Concert venues can make or break a musical experience, with lighting, atmosphere and a number of other variables contributing to the overall essence of a performance. While we’ve all seen our share of shows in stuffy clubs and good-enough locales, the following six venues have set a high standard for others to follow. Whether surrounded by nature or entrenched in magnificent architecture, these venues represent the absolute ideal for a concert experience, each for their own unique reasons.
When it comes to gorgeous venues, nothing comes within screaming range of this 20,000-plus capacity amphitheatre overlooking the Columbia River. With stunning views of the river and the Columbia gorge canyon, the 45 degree angle on the lawn provides a breeze vantage-point escape from the general festival tomfoolery down below. There isn’t a seat in the house that doesn’t qualify as great viewing. With the Sasquatch Festival held each Memorial Day Weekend, as well as stops for the Warped Tour, Ozzfest, Lollapalooza, and beyond, it’s a sacred concert journey for bands like Pearl Jam, who released a seven-disc box set of their 2005-2006 Gorge shows.
Madison Square Garden
When you’re the king, you climb the biggest mountain and call it your own. That’s the essence of playing Madison Square Garden in the heart of New York City, where the biggest names of the world have passed on their victory lap through superstardom. When you’re rocking to a house packed with 18,200 maniacal fans, the experience can feel like a world unto itself. And when those rafters start bouncing and it feels like the entire house is coming down, you know you’re in the middle of an unforgettable moment.
Where else can you see your favorite band of all time while gnawing on some of the best brisket in the game? The Live Music Capitol Of the World does not mess around when it comes to music venues, and Stubb’s in Austin stands out with a fantastic outdoor-stage atmosphere where we’ve seen everyone from Beck to Blondie, Them Crooked Vultures to Buddy Guy tearing it up. The sound? Just about perfect. The BBQ? Tremendously good. It’s a staple of any music fan’s Austin visit, and for good reason.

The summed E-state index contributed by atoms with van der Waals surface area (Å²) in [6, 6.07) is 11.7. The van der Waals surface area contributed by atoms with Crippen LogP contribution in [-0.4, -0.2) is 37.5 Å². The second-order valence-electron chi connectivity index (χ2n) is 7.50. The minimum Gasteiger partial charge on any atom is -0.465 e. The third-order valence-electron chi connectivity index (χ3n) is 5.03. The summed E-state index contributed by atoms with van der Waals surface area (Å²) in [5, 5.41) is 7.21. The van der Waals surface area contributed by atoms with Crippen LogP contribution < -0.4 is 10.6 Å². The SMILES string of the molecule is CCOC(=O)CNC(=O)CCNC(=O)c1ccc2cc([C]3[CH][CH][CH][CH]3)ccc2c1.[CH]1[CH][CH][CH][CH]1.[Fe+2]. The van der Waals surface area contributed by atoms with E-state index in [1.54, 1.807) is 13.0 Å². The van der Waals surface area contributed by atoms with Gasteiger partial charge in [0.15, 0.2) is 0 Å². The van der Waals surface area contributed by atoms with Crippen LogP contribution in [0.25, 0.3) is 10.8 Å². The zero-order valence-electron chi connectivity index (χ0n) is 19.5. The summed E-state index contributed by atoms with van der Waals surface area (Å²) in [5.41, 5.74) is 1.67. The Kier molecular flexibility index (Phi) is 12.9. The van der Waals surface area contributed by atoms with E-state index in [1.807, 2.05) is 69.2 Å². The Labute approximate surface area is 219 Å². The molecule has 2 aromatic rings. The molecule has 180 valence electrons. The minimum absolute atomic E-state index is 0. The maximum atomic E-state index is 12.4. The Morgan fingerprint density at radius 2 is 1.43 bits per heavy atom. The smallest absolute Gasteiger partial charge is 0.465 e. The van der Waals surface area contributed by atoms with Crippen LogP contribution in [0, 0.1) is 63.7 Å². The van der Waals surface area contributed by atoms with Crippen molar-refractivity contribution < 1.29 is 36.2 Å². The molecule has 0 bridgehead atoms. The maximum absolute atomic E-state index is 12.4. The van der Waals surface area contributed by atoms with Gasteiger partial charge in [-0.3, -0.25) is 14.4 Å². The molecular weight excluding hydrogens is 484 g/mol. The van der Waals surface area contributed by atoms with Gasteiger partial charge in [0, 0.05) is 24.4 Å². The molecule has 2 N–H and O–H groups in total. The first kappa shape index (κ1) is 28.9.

Among the most treasured live-performance venues in the world, the Red Rocks Ampitheatre is a musical tourist bucket-list destination and a mark of true accomplishment for bands on the rise. Flanked by two monolithic natural structures, Creation Rock and Ship Rock, the enormous open-air amphitheatre has been crafted almost entirely by nature, without a great deal of change since its beginning in the early 1940s. The venue was properly christened in August of 1964 when The Beatles appeared for the only date on their U.S. tour that wasn’t sold out. Many artists have released recordings from Red Rocks performances, including U2, Dave Matthews Band, Neil Young and Incubus.
Radio City Music Hall
Iconic, classy, visually stunning, the grand Radio City Music Hall has attracted the biggest names in music while also playing host to the Grammy’s, Tony’s, MTV Video Music Awards and the NFL Draft. Since its opening two days after Christmas in 1932, the Rockefeller Center fixture in New York City (and big sister to Samuel Roxy Rothafel’s Beacon Theatre) has hosted over 300 million people for theater, films, and concerts through 80 years of operation. With nearly 6,000 seats across 2 acres, Radio City Music Hall is the world’s largest indoor theatre, sporting an auditorium 160 feet wide and 84 feet tall. The visual spectacle is remarkable, with over 25,000 lights adorning the music hall, which was added to the U.S. National Register of Historic Places in 1978.
The vine-covered baseball mecca in Chicago’s North Side has hosted some legendary ballgames in its time, but since 2005 the venue has been an iconic home to a number of legendary concert performances. Longtime Cubs fan Jimmy Buffett broke the seal ten years ago when he took the stage in center field at the 41,000 capacity venue, and since then, acts Elton John and Billy Joel, Pearl Jam, Dave Matthews Band, Bruce Springsteen, Paul McCartney and many more have made their mark. Eddie Vedder used to go see the Cubs play at Wrigley when he was a young boy, a hometown love clearly evident in Pearl Jam’s extra-energized live shows at the spot.